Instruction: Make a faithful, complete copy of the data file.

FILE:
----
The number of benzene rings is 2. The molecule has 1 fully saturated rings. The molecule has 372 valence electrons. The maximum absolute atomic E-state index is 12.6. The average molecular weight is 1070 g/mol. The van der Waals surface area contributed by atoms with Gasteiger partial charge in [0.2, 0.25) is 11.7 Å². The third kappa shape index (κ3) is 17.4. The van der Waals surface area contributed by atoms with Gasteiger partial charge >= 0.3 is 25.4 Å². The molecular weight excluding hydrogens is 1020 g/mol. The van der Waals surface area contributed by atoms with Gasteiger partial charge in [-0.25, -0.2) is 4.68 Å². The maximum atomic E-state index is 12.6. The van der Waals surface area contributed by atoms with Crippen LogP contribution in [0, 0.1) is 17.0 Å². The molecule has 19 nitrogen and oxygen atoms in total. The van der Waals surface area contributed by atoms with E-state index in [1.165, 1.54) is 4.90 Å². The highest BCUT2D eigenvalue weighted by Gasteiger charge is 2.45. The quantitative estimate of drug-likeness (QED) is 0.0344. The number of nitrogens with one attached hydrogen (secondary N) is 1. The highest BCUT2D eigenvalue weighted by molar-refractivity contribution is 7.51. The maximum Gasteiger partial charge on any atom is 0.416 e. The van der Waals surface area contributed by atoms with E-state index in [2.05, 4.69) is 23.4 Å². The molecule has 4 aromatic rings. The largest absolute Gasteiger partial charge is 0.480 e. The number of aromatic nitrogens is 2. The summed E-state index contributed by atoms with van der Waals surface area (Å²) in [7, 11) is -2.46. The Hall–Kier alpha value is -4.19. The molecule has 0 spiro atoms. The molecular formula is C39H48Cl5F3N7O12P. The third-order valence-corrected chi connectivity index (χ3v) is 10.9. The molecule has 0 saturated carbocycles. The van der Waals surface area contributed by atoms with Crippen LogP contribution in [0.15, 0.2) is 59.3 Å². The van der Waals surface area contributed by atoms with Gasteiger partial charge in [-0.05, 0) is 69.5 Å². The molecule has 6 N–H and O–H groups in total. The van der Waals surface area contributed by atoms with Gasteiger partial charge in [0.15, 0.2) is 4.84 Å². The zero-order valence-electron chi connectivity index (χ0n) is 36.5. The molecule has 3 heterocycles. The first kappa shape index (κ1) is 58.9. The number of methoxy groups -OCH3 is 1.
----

The number of benzene rings is 2. The molecule has 1 fully saturated rings. The molecule has 372 valence electrons. The maximum absolute atomic E-state index is 12.6. The average molecular weight is 1070 g/mol. The van der Waals surface area contributed by atoms with Gasteiger partial charge in [0.2, 0.25) is 11.7 Å². The third kappa shape index (κ3) is 17.4. The van der Waals surface area contributed by atoms with Gasteiger partial charge >= 0.3 is 25.4 Å². The molecular weight excluding hydrogens is 1020 g/mol. The van der Waals surface area contributed by atoms with Gasteiger partial charge in [-0.25, -0.2) is 4.68 Å². The maximum atomic E-state index is 12.6. The van der Waals surface area contributed by atoms with Crippen LogP contribution in [0, 0.1) is 17.0 Å². The molecule has 19 nitrogen and oxygen atoms in total. The van der Waals surface area contributed by atoms with E-state index in [1.165, 1.54) is 4.90 Å². The highest BCUT2D eigenvalue weighted by Gasteiger charge is 2.45. The quantitative estimate of drug-likeness (QED) is 0.0344. The number of nitrogens with one attached hydrogen (secondary N) is 1. The highest BCUT2D eigenvalue weighted by molar-refractivity contribution is 7.51. The maximum Gasteiger partial charge on any atom is 0.416 e. The van der Waals surface area contributed by atoms with E-state index in [2.05, 4.69) is 23.4 Å². The molecule has 4 aromatic rings. The largest absolute Gasteiger partial charge is 0.480 e. The number of aromatic nitrogens is 2. The summed E-state index contributed by atoms with van der Waals surface area (Å²) in [7, 11) is -2.46. The Hall–Kier alpha value is -4.19. The molecule has 0 spiro atoms. The molecular formula is C39H48Cl5F3N7O12P. The third-order valence-corrected chi connectivity index (χ3v) is 10.9. The molecule has 0 saturated carbocycles. The van der Waals surface area contributed by atoms with Crippen LogP contribution in [0.15, 0.2) is 59.3 Å². The van der Waals surface area contributed by atoms with Gasteiger partial charge in [-0.05, 0) is 69.5 Å². The molecule has 6 N–H and O–H groups in total. The van der Waals surface area contributed by atoms with Gasteiger partial charge in [0.15, 0.2) is 4.84 Å². The zero-order valence-electron chi connectivity index (χ0n) is 36.5. The molecule has 3 heterocycles. The first kappa shape index (κ1) is 58.9. The number of methoxy groups -OCH3 is 1.